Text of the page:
The shift to mobile computing emphasizes the split between two distinct markets for the processor vendors that make the brains of computers. There’s the consumer-facing devices, which include everything from smartphone to laptops, and the server side, which offers content to consumer devices through the cloud.
That split is a reaction to how people use their computers. I think it signals the end of the hegemony of the x86 architecture and the end of clock speed as a significant indicator of what a device can do. But I was surprised yesterday to discover that Nigel Dessau, AMD’s SVP and chief marketing officer, agrees. He talked about the bifurcation of the computing industry and how that’s changing the way AMD is designing its chips.
On the consumer side, the demand for graphics, which drove AMD’s purchase of ATI back in 2005, has taken the emphasis and even some of the workloads off the CPU. “It’s the balance of storage and graphics that go with a CPU in the client, and the CPU is no longer defining the experience of the user,” said Dessau. “It’s around the performance, graphics and battery life.”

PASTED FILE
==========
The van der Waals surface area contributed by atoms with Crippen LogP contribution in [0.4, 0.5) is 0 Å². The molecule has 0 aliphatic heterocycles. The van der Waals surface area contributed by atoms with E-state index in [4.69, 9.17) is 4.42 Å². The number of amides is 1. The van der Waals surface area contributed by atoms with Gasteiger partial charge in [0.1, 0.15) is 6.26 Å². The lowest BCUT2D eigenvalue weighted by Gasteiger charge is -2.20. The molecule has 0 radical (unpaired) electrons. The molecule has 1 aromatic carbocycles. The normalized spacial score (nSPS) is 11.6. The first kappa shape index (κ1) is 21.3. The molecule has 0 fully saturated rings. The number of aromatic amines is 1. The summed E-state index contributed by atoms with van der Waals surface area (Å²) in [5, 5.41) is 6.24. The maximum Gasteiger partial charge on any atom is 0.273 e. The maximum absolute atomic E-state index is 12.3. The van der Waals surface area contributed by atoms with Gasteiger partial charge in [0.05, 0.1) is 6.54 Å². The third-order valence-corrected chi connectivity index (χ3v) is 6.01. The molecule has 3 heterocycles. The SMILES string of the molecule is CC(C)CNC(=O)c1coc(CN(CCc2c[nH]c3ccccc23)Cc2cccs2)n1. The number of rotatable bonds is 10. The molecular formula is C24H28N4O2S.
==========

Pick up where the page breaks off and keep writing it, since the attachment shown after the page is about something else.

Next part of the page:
On the server side, the x86 architecture doesn’t seem to be in danger of losing much ground, (despite the use of accelerator chips in high-performance computing as well as for certain specialized jobs), but the focus on power is waning. Dessau spoke of a shift happening in the way companies buy servers, where the performance isn’t a function of clock speed, but of storage and I/O capabilities. AMD obviously has something to prove against faster chips offered by its rival Intel,, but the monolithic focus on a chip’s horsepower is ending.
“We were lazy only articulating power on GHz because it was easy, but that’s just not as important anymore,” Dessau said.
Dessau pointed to servers that are virtualized, running databases and dynamic web languages as examples of jobs that need more than just horsepower. Many of these functions are the back end of the cloud computing environments and web services that will deliver content back to the client devices. With lower power processors, and a focus on designing chips for scalable and virtualized environments, AMD is hoping with its Shangai and upcoming Istanbul processors that it can pose a credible threat to Intel’s high-power processors.